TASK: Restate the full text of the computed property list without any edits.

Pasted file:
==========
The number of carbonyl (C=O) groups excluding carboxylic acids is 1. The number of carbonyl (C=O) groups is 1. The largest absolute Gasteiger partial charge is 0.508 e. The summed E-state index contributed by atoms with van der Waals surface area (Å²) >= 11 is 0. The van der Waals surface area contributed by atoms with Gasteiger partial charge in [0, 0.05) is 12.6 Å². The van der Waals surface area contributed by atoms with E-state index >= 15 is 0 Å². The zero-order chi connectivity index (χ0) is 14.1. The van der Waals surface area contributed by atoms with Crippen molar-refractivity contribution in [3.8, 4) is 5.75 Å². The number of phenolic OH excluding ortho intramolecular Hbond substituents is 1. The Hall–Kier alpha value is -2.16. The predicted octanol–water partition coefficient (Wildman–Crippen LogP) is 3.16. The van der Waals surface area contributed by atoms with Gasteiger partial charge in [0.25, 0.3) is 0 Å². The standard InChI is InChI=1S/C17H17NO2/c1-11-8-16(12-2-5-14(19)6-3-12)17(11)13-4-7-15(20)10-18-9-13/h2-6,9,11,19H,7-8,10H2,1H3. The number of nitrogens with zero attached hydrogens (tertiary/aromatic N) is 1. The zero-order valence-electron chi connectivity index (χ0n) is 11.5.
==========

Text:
The number of carbonyl (C=O) groups excluding carboxylic acids is 1. The number of carbonyl (C=O) groups is 1. The largest absolute Gasteiger partial charge is 0.508 e. The summed E-state index contributed by atoms with van der Waals surface area (Å²) >= 11 is 0. The van der Waals surface area contributed by atoms with Gasteiger partial charge in [0, 0.05) is 12.6 Å². The van der Waals surface area contributed by atoms with E-state index >= 15 is 0 Å². The zero-order chi connectivity index (χ0) is 14.1. The van der Waals surface area contributed by atoms with Crippen molar-refractivity contribution in [3.8, 4) is 5.75 Å². The number of phenolic OH excluding ortho intramolecular Hbond substituents is 1. The Hall–Kier alpha value is -2.16. The predicted octanol–water partition coefficient (Wildman–Crippen LogP) is 3.16. The van der Waals surface area contributed by atoms with Gasteiger partial charge in [0.25, 0.3) is 0 Å². The standard InChI is InChI=1S/C17H17NO2/c1-11-8-16(12-2-5-14(19)6-3-12)17(11)13-4-7-15(20)10-18-9-13/h2-6,9,11,19H,7-8,10H2,1H3. The number of nitrogens with zero attached hydrogens (tertiary/aromatic N) is 1. The zero-order valence-electron chi connectivity index (χ0n) is 11.5.